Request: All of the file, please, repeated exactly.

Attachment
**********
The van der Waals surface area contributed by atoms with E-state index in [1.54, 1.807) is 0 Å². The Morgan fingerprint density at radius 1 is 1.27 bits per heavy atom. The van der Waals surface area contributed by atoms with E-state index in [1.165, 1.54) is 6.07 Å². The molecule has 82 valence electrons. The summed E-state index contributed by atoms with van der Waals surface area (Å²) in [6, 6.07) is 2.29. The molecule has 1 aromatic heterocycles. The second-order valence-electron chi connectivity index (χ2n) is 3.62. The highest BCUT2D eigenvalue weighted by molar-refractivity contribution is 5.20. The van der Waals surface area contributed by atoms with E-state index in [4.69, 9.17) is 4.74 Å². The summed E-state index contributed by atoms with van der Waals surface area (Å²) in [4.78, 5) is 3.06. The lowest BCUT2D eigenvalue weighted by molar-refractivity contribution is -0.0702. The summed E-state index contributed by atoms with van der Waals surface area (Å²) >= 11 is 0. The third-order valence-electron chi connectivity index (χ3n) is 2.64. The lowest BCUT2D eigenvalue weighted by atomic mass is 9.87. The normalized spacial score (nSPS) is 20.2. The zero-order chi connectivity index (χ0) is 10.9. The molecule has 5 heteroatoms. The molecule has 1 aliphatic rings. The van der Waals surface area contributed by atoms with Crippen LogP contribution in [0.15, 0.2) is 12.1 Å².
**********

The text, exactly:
The van der Waals surface area contributed by atoms with E-state index in [1.54, 1.807) is 0 Å². The Morgan fingerprint density at radius 1 is 1.27 bits per heavy atom. The van der Waals surface area contributed by atoms with E-state index in [1.165, 1.54) is 6.07 Å². The molecule has 82 valence electrons. The summed E-state index contributed by atoms with van der Waals surface area (Å²) in [6, 6.07) is 2.29. The molecule has 1 aromatic heterocycles. The second-order valence-electron chi connectivity index (χ2n) is 3.62. The highest BCUT2D eigenvalue weighted by molar-refractivity contribution is 5.20. The van der Waals surface area contributed by atoms with E-state index in [4.69, 9.17) is 4.74 Å². The summed E-state index contributed by atoms with van der Waals surface area (Å²) in [4.78, 5) is 3.06. The lowest BCUT2D eigenvalue weighted by molar-refractivity contribution is -0.0702. The summed E-state index contributed by atoms with van der Waals surface area (Å²) >= 11 is 0. The third-order valence-electron chi connectivity index (χ3n) is 2.64. The lowest BCUT2D eigenvalue weighted by atomic mass is 9.87. The normalized spacial score (nSPS) is 20.2. The zero-order chi connectivity index (χ0) is 10.9. The molecule has 5 heteroatoms. The molecule has 1 aliphatic rings. The van der Waals surface area contributed by atoms with Crippen LogP contribution in [0.15, 0.2) is 12.1 Å².